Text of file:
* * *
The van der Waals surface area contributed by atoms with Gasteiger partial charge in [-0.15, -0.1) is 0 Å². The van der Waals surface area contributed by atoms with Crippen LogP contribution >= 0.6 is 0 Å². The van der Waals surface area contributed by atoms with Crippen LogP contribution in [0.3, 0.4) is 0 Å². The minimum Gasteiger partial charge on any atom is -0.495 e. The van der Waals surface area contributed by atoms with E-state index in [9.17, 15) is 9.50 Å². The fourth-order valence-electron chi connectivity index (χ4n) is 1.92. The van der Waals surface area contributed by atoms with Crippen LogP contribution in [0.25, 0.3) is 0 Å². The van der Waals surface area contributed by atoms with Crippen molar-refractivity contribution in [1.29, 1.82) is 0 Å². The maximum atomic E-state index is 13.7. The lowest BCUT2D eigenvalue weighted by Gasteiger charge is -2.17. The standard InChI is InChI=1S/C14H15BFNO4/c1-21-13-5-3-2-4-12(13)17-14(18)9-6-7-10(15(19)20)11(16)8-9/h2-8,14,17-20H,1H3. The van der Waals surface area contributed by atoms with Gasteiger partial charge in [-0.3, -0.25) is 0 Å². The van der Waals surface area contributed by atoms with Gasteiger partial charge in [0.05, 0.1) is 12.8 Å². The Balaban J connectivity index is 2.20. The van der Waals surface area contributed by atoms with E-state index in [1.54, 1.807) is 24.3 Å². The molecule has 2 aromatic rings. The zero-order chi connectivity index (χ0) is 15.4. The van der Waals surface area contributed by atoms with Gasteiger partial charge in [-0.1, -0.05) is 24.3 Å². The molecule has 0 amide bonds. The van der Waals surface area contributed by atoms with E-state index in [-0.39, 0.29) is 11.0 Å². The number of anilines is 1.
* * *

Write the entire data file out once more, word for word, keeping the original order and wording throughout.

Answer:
The van der Waals surface area contributed by atoms with Gasteiger partial charge in [-0.15, -0.1) is 0 Å². The van der Waals surface area contributed by atoms with Crippen LogP contribution >= 0.6 is 0 Å². The van der Waals surface area contributed by atoms with Crippen LogP contribution in [0.3, 0.4) is 0 Å². The minimum Gasteiger partial charge on any atom is -0.495 e. The van der Waals surface area contributed by atoms with E-state index in [9.17, 15) is 9.50 Å². The fourth-order valence-electron chi connectivity index (χ4n) is 1.92. The van der Waals surface area contributed by atoms with Crippen LogP contribution in [0.25, 0.3) is 0 Å². The van der Waals surface area contributed by atoms with Crippen molar-refractivity contribution in [1.29, 1.82) is 0 Å². The maximum atomic E-state index is 13.7. The lowest BCUT2D eigenvalue weighted by Gasteiger charge is -2.17. The standard InChI is InChI=1S/C14H15BFNO4/c1-21-13-5-3-2-4-12(13)17-14(18)9-6-7-10(15(19)20)11(16)8-9/h2-8,14,17-20H,1H3. The van der Waals surface area contributed by atoms with Gasteiger partial charge in [-0.3, -0.25) is 0 Å². The van der Waals surface area contributed by atoms with Gasteiger partial charge in [0.05, 0.1) is 12.8 Å². The Balaban J connectivity index is 2.20. The van der Waals surface area contributed by atoms with E-state index in [1.54, 1.807) is 24.3 Å². The molecule has 2 aromatic rings. The zero-order chi connectivity index (χ0) is 15.4. The van der Waals surface area contributed by atoms with Gasteiger partial charge in [-0.1, -0.05) is 24.3 Å². The molecule has 0 amide bonds. The van der Waals surface area contributed by atoms with E-state index in [-0.39, 0.29) is 11.0 Å². The number of anilines is 1.